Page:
The Corn Dolly - The Spirit Of The Grain
A woman carefully selects some sheafs of barley out of the wagon. To her delight the last harvest of the season has been wonderfully bountiful. She picks through the piles of the umber grain before her with great care, chooses long stalks free of insects or bad spots. They are perfect and true.
Her sister, a season older than her, passed on only a month before. Now she is the oldest female member of the tribe, and it is the first time the most important of jobs falls to her.
She carries her final selections herself back to the village and disappears into her home. She works for an hour, maybe longer, until the bending and tying of the grains begins to take the shape she hoped would honor the spirits. Her grandchildren stare wide-eyed as she works. She admires her craft…holds it up before the fire, turning it, making little adjustments and cuts until she is satisfied.
Her small figure is placed in the central meeting house, upon the tribal altar. Its round head and flowing skirts reflect the embodiment of Mother Earth herself. Everyone praises her work and promises to honor and protect what she has made.
After the long winter—this one not as harsh as some others in her fifty-six seasons on the earth—she returns to the meeting house. A small procession follows, anticipating. She carefully picks up her dried arrangement and carries it back to the field from where it came months before. She returns it to the ground. The farmers begin planting the seeds they had saved from the previous autumn. The cycle is beginning again, the “corn dolly”—the “spirit of the grain”—has made its safe journey, full circle. The members of the tribe celebrate the achievement, comforted that once again the gods have been honored and the promise of good harvest—like the seeds they sow—will come forth again this year.
• A BRIEF HISTORY OF THE CORN DOLLY •
The story above is one possible journey of the “corn dolly” in the simplest form of the tradition. The word corn (as we know it today), is the name of a particular plant that bares food. In ancient times, the word "corn" really stood for the English equivalent of “grain.” Even the word “dolly” had a different meaning in ancient times: we’re not referring to the Raggedy-Ann or Barbie connotation of the word. The word “dolly” is most likely a slang for “idol,” which stems from the Greek word eidolon, which means “apparition,” or “spirit.” Hence, corn dolly really means “spirit of the grain.” Ancient cultures believed that this “spirit” would be homeless when the fields were harvested and barren, so the corn dolly was a way to give the spirit a comfortable home until the following spring.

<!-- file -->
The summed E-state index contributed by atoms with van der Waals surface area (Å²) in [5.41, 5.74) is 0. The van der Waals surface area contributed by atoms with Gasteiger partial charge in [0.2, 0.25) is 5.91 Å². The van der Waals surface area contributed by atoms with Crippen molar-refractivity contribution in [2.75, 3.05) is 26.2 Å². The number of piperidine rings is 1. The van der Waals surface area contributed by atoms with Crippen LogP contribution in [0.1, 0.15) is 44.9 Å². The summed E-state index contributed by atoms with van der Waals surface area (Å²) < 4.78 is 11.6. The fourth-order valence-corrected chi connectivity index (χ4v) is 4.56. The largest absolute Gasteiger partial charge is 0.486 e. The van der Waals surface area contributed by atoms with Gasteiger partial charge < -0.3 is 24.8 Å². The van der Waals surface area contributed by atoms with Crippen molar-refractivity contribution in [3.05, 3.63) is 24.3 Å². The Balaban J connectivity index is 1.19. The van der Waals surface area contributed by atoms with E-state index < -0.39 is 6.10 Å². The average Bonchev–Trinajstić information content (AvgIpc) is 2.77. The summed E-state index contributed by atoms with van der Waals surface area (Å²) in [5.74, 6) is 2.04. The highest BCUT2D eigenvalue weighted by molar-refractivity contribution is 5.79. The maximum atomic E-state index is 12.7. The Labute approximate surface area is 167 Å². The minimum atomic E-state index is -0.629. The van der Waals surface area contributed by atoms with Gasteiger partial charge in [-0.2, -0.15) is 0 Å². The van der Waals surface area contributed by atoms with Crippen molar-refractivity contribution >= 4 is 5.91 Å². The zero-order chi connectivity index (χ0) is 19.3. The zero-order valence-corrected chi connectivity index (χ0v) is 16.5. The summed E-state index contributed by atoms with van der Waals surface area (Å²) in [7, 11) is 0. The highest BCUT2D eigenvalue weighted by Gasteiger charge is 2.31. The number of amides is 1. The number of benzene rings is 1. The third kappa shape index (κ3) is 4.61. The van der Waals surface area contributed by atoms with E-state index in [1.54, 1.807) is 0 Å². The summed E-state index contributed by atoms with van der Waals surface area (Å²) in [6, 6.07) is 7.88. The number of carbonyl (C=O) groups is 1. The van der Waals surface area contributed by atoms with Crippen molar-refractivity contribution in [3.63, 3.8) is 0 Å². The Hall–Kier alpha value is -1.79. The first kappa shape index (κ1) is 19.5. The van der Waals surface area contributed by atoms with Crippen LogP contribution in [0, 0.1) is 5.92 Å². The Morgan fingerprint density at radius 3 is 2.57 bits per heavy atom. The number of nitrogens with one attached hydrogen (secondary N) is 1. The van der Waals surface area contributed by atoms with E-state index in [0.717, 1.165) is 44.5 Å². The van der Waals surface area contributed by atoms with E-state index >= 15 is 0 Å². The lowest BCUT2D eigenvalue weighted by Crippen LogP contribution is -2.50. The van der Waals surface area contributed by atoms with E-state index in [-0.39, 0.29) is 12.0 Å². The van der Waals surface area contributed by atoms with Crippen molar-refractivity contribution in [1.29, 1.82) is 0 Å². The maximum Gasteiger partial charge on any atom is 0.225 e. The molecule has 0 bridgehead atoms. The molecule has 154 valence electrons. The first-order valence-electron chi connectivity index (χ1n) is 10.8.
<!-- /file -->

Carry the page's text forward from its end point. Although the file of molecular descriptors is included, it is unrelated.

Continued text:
Traditions vary from region to region in these times. Some, like the fictional example above, called for the oldest woman with children in the clan or tribe to create the corn dolly, and referred to their sympathetic magical poppet as a “Corn Mother.” Other early cultures may have set the task to the youngest female member, one who in a physical sense a woman, but still a virgin. These young girls who blossomed into women may have referred to their works as “Corn Maidens” instead. Which tradition is “right?” Which tradition came first? We may never know, and by and large, it doesn’t matter. The practice of carrying over fruits from a previous harvest as a sacrifice for the following sowing season is documented and was practiced all over the European lands. Even some prehistoric African tribal groups followed the tradition: the “Aruseh”—“Bride of the Corn”—is known from earliest recollections.
Even today the corn dolly tradition is followed particularly so in the UK, where most counties or geographical regions have their own designs and forms. The Stafford Knot, the Suffolk Horseshoe, the Yorkshire Spiral or Corn Drop are just a few of the ancient variations that survive today. While many of them don’t look like a typical “doll” in our sense of the word, their care and crafting are still imbibed with intent, a desire to protect the promise of the next growing season. Whatever shape or form they take, the “Spirit of the Grain” is still a potent Pagan custom and magical working, and you don’t even have to be a farmer to take advantage of its talismanic power. It can represent success and bounty, and the fervent hope the future will hold prosperity and abundance.
Our Lammas Sabbat Boxes included a corn dolly kit within to allow you to connect with the tradition of corn dolly making that our ancestors would partake in around the time of this Sabbat. What will your corn dolly represent? What promises, what hopes do you wish to manifest in the coming seasons? Will you make room at your altar or hearth for the “Spirit of the Grain” to ward off the lean times? The magickal power of the dolly is not merely the object itself, but the care and work put into it: a representation of the sacrifice we all make today to ensure a better tomorrow.
What better future do you work for? Whatever form of greater increase and prosperity you desire, perhaps keeping the “Spirit of the Grain” in a safe, warm place through times of lack and dormancy could help you stay opportunistic on your way to your bountiful harvest!
• HOW TO MAKE A CORN DOLLY FOR LAMMAS •
• PURCHASE A SABBAT BOX CORN DOLLY KIT •
Want to learn how to make a corn dolly? See our how to video that goes along with the corn husk doll kits we included in each Sabbat Box to learn how to make your own. Visit our You Tube channel here.
- Llyfr Glas